The flowers formed the beginning of another collage piece which is still in progress, but can be seen here in its current state.
This afternoon, I took some paints into the garden for both small boy and myself, hoping that he would paint alongside me. He found the movement of his paper in the breeze rather too frustrating, so we returned indoors and sat at the table to work on our individual projects. I had given him a selection of paints on a plate, and a handful of cotton buds to try instead of brushes. He loved dipping and dabbing, and produced a rather lovely dotty work in blue, green, yellow and pink. As he was using both ends of the cotton buds, his fingers had also become painted, so he added some finger dots, then hand-prints to the piece you can see here, below.
Meanwhile, I completed a new little self-portrait in watercolour which I had begun last night, but had put on hold to answer a call from small boy upstairs which became a cuddle and a  sleep and when I woke up, work unfinished at 5am, I was still wearing the red dress I had been painting.
I feel I am on a roll today. I would like to continue painting long into the night, but common sense is telling me not to, that sleep is more important and that little and often is good. This time, I am listening.

But first, I must seek out the gorgeous little black and gold buttons, purchased in a vide grenier in rural France several years ago, which I squirreled away somewhere, until I could find a good use for them. This afternoon, I purchased the perfect cardigan for these little gems. Now, all I have to do is locate that safe place I put them in…

Me, me, me

Last week, somebody told me that a friend had been talking about my art in the pub. They had seen it online and loved it. They had been following what I was working on and said that it was the kind of art they would buy, but… they found it a little odd that it was all about me. So, I stopped. I put the portraits on hold, I took a step back, I looked for other ways to express myself. I took the “me” out of my art and whilst I had fun creating in different ways, I did not connect in any deeper way with what I had produced. I was creating art that was neutral, impersonal, safe. I played, I experimented, I explored new methods and media, but whilst I enjoyed the process, after a few days, began to feel that I was not following my heart.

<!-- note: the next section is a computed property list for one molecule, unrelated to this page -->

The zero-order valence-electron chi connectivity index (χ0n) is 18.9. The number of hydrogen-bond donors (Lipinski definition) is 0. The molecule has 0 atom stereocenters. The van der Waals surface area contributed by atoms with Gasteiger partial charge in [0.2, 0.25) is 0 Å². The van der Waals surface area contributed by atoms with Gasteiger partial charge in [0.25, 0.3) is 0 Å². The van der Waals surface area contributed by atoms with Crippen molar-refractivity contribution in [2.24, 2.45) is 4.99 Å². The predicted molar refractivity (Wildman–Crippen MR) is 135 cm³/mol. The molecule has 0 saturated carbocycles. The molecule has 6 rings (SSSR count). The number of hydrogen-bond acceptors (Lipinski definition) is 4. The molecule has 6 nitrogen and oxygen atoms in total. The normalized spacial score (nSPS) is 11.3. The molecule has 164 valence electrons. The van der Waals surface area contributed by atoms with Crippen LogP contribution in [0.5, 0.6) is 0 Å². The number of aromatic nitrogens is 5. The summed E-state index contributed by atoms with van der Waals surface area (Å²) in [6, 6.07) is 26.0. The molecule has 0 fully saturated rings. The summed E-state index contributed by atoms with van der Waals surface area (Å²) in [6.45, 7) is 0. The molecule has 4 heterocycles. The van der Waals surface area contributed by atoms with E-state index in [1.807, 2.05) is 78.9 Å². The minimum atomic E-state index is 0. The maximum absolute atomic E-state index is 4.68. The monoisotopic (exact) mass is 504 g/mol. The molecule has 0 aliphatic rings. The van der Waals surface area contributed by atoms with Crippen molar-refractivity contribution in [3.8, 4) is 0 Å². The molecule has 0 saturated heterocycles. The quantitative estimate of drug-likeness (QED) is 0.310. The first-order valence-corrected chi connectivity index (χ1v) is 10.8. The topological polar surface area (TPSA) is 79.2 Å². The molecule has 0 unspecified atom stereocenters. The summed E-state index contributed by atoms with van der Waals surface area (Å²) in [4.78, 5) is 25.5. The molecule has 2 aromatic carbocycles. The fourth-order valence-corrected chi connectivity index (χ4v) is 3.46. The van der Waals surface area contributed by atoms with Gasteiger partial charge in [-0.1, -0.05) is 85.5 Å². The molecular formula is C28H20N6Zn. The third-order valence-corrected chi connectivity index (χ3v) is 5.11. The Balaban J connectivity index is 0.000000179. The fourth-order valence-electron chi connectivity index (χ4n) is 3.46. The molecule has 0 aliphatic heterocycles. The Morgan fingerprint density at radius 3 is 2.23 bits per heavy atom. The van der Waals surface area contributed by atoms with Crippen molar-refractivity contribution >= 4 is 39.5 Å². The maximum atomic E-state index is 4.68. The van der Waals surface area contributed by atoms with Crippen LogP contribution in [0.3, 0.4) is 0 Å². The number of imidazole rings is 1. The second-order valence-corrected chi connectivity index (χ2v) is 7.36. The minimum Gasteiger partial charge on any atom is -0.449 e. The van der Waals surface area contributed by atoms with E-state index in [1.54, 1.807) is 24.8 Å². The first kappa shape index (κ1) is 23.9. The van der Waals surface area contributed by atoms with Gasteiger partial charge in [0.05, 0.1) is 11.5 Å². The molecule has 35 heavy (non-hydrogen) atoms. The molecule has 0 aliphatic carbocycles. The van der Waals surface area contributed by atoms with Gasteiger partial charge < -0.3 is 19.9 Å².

What I should have done, of course, was listen to the praise. I should have taken to heart the fact that this person I respect would spend their hard earned cash on art like mine, that they were interested enough to follow what I was doing, wanted to see more. I should not have let my own interpretation of a comment influence my art. But I did. 

When emotions are high, I often feel the need to get them out. I write, I draw, I photograph, I explore what is going on in words and images. It is when I feel things strongly that I channel my emotions, pour out and make visual or verbal that which is crowding my head.

As an artist, this is my way of exploring and expressing my thoughts, feelings, emotions, my light and dark days. I find that one of the most powerful forms of expression for me is self-portraiture. So I am back… being true to myself and working on a new set of self-portraits which reveal the pensive gaze, the dreams of colour and light, the fire and the fear.

Yes, they are odd, they may look awkward or uncomfortable, but that is how I feel sometimes and examining those sensitivities through art helps me make sense of them. So I will continue. “I like what you are doing”, another friend told me, “it must be a bit like therapy”. It is. And for as long as I find it enjoyable or beneficial, I will go on.